The total debt / total assets ratio measures how leveraged a company is, meaning that what percentage of its assets is financed with debt. This accounting ratio is calculated by dividing the total debt of the company by the total assets. For example, if XYZ Corporation has $ 50 million in short-term and long-term debts and $ 100 million in total assets, the total debt to total assets ratio is 0. 5. In this scenario, XYZ Corporation is 50% leveraged; half of its assets are debt-financed.
This ratio is a valuable tool for investors and creditors because it gives an indication of how much financial risk a company entails. A company with a high leverage is more risky because, if a recession or a slow economic cycle lags behind payments of debts, the creditors can force it to file for bankruptcy and liquidate assets.
The reason why the relationship between total debt and total assets is represented as a ratio instead of subtracting assets from debts is because the latter approach does not offer standardization based on company size. For example, suppose Company A has $ 20 million in assets and $ 4 million in debt, while Company B has $ 250 million in assets and $ 200 million in debt. After deducting debts, company A is left with only $ 16 million in assets, while company B has a hefty $ 50 million. Because of this calculation, company B is represented as the least risky and more stable company. After all, it owns much more free and clear assets in terms of pure dollar amount.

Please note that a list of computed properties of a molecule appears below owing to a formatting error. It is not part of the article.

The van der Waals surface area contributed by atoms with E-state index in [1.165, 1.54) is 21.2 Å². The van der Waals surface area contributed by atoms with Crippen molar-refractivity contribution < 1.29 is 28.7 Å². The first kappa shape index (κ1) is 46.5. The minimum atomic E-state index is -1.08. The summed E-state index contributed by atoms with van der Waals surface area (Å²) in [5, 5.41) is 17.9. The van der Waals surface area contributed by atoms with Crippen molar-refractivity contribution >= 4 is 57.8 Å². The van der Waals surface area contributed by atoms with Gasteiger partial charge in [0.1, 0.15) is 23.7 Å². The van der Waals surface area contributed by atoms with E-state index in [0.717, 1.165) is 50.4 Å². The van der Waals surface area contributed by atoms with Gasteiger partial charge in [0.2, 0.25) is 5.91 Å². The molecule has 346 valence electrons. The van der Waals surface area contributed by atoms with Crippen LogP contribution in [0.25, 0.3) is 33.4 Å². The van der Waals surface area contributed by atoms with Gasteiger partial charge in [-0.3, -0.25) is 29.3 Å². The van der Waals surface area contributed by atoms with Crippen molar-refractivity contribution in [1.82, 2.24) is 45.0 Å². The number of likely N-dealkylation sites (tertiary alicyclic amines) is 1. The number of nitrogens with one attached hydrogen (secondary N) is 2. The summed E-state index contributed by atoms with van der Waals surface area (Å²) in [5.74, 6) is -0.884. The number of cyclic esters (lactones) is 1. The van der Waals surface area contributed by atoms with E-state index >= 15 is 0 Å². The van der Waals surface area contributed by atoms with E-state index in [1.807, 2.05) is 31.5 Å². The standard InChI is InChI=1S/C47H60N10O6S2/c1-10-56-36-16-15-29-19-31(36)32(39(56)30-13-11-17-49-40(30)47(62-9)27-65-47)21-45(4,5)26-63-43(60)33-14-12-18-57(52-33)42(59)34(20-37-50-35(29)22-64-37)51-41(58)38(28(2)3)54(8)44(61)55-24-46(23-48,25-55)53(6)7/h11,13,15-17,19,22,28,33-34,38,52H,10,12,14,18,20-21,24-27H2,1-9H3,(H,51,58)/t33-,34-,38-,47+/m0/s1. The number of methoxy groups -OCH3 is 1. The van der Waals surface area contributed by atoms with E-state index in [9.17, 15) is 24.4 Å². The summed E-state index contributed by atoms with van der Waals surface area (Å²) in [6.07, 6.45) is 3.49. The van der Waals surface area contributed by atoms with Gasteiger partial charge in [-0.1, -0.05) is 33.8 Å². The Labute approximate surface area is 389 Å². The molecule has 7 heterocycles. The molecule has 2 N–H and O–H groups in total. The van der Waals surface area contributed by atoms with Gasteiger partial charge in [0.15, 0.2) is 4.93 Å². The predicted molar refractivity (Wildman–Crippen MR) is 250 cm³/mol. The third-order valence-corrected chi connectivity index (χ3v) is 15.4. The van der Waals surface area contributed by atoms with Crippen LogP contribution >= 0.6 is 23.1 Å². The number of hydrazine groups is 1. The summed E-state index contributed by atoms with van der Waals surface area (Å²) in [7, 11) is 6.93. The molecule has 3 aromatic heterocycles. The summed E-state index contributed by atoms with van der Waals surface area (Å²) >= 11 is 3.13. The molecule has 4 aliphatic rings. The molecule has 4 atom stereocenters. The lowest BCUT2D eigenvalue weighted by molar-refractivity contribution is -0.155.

The ratio of total debt to total assets, however, tells the real story. Company B has 80% of its assets in debt, while that number is only 20% for company A. Company B has been used much better; its greater debt with regard to its assets means that it presents a higher default risk if the economic winds turn against it.